Jamie Foxx: I don’t know if it was necessary political as it was when you watched Ashraf’s character you lock onto him and say wow, look at this dude who’s a cop in Saudi Arabia. How does he work within this and you sort of…I did…sort of follow him and watching his plight and it wasn’t political it was just about this guy trying to go to work and do his job.

He said he didn’t know who you or Jennifer Garner were.

Jamie Foxx: He’s lying. He’s lying. He knows me. He asked me for my autograph the whole nine, he was taking pictures and signing his chest—the whole nine. Don’t let him lie to you. He was marveling.

Jamie, in the last 3 years all of the dramatic movies you’ve come out in, it seems like now people know if they see you in a drama you’re going to bring it and it’s going to be good. Have you noticed a real shift in the perception where maybe before people might have been surprised that a comedian is doing some drama?

Jamie Foxx: Yeah, and I’m going to tell you what it sometimes pulls at your comedic soul because you watch a Rush Hour or you’ll watch Sandler and Stiller and Murphy and you just go man, but every comic role that I did sort of was like in the lane of someone else, so you’d get compared or if it wasn’t as good as Murphy, it was like horrible. If it wasn’t as good as Tucker it was bad. So by having this sort of lane of not necessarily drama but just character and doing pieces I’m happy with that lane and then Sirius Radio gave me a chance to get my own comedy station so if you ever want to hear how it’s going down with the jokes hit me on Sirius 106 in the Fox Hole and we’ll give it to you good over there. Don’t write in because it gets bad sometimes.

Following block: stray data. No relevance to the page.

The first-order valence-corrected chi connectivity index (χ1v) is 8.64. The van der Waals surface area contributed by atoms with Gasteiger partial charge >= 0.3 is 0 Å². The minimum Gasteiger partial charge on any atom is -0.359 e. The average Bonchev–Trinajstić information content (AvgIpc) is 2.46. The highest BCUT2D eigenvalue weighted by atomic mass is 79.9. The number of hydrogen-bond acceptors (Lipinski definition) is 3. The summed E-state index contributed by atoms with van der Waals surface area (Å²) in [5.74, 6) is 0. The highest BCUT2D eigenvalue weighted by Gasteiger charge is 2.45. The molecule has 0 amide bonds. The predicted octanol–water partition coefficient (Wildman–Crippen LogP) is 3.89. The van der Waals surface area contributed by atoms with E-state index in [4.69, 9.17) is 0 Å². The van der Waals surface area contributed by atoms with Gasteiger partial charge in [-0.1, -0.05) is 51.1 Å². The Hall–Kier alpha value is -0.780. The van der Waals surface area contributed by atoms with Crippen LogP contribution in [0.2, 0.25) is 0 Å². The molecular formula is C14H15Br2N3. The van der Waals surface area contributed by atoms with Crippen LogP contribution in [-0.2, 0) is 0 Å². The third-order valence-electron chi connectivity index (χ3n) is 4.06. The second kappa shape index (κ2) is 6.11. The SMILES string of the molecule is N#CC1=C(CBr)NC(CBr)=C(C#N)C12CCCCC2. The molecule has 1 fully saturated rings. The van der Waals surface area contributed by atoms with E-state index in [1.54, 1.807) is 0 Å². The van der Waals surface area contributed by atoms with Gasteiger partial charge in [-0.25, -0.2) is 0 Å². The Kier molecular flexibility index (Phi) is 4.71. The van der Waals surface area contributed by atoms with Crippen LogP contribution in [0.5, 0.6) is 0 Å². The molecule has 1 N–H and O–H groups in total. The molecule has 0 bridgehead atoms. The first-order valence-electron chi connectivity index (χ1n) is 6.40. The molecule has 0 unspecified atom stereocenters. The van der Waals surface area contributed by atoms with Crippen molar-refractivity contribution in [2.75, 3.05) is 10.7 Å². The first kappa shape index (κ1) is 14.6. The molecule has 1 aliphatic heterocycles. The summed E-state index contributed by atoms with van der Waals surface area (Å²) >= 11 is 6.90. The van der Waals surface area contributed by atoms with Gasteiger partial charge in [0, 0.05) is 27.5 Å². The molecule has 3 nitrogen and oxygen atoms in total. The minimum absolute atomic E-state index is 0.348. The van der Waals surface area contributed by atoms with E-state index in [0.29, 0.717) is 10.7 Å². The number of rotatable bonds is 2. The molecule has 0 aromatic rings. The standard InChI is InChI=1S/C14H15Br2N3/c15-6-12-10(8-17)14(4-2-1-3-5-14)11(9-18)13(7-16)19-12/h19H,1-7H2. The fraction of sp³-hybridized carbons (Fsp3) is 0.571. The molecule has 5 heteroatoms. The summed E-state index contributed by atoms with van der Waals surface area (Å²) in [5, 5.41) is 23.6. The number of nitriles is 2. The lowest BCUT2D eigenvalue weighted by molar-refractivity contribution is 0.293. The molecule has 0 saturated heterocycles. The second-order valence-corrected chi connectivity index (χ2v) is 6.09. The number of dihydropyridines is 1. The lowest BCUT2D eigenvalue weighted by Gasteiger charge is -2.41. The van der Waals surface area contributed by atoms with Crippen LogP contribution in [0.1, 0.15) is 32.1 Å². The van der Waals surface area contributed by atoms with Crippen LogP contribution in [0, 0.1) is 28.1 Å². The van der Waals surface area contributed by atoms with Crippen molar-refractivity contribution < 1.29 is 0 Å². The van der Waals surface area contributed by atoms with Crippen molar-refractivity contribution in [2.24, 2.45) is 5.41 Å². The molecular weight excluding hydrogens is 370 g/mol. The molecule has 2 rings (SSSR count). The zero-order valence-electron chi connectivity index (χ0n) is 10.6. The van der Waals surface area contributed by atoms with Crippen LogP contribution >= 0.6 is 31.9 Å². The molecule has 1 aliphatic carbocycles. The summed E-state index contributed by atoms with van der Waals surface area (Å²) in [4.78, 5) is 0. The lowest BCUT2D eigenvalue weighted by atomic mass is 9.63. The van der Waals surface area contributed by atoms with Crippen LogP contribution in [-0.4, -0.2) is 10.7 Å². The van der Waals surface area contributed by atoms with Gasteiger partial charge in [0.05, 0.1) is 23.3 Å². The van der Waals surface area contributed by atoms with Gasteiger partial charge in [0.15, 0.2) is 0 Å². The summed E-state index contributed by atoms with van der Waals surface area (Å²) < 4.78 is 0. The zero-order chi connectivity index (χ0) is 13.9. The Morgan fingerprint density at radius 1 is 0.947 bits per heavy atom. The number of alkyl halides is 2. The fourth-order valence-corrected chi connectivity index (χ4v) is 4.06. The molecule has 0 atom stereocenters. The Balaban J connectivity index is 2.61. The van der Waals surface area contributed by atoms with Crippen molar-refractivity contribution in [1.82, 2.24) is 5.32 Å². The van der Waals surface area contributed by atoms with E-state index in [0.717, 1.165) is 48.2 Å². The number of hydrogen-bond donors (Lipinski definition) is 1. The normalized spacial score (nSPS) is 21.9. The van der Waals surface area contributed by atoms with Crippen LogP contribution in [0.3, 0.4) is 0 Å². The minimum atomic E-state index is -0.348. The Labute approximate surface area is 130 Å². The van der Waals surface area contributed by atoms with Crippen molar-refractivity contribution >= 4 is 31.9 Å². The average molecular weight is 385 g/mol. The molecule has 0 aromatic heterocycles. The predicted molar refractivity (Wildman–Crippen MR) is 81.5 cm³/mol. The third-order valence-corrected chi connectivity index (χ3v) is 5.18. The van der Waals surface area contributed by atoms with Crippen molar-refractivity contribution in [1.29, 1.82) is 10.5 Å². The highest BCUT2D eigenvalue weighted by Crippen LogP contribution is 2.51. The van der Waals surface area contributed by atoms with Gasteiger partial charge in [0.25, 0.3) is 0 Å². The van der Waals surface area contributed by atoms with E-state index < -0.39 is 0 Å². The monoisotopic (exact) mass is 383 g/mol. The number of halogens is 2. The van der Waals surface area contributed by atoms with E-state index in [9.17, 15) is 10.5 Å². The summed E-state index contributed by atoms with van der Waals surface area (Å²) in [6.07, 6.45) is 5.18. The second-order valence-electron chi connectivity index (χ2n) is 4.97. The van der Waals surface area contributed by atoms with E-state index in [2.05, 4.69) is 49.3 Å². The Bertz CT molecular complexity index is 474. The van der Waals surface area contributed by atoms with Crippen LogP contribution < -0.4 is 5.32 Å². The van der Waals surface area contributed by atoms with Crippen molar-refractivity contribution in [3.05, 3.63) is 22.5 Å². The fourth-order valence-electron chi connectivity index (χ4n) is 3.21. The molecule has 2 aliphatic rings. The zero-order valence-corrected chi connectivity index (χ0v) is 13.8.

You just finished a six month tour of course, and I’m just wondering for you did that kind of help you re-energize and tell us about that?

Jamie Foxx: It helped me get it out because we write 10 jokes a day. I hang out with nothing but comedians and so we sit and write all these jokes. They said well, they wanted me go out and do a music tour and they wanted me to sing first but the album wasn’t hot anymore. The album was hot at one time. You know if you don’t get out there while the album’s hot there ain’t nobody trying to hear it. So I said I gotta do comedy first and get my jones and them come back and do my music within the same show and they fought me on it, but when we finally went to San Diego and we did the comedy first people got the chance–people who’ve been coming to see you perform for years got a chance—oh, he ain’t changed. You go to Detroit and there’s 12,000 mostly black folks that’s wearing mustard suits and hats and drinking dark liquor and sitting it the stage and “holla at me Foxx!” They don’t want you to come over and I won the Oscar and ….they don’t want to hear all that. Most of them don’t even know. But man, I love the Grammy you got. Talk about the Grammy, Foxx! So you know it was a chance for me to really get back and get away from—I don’t ever want to get behind those gates and the dogs and whatever it is and kind of loose that thing, you know?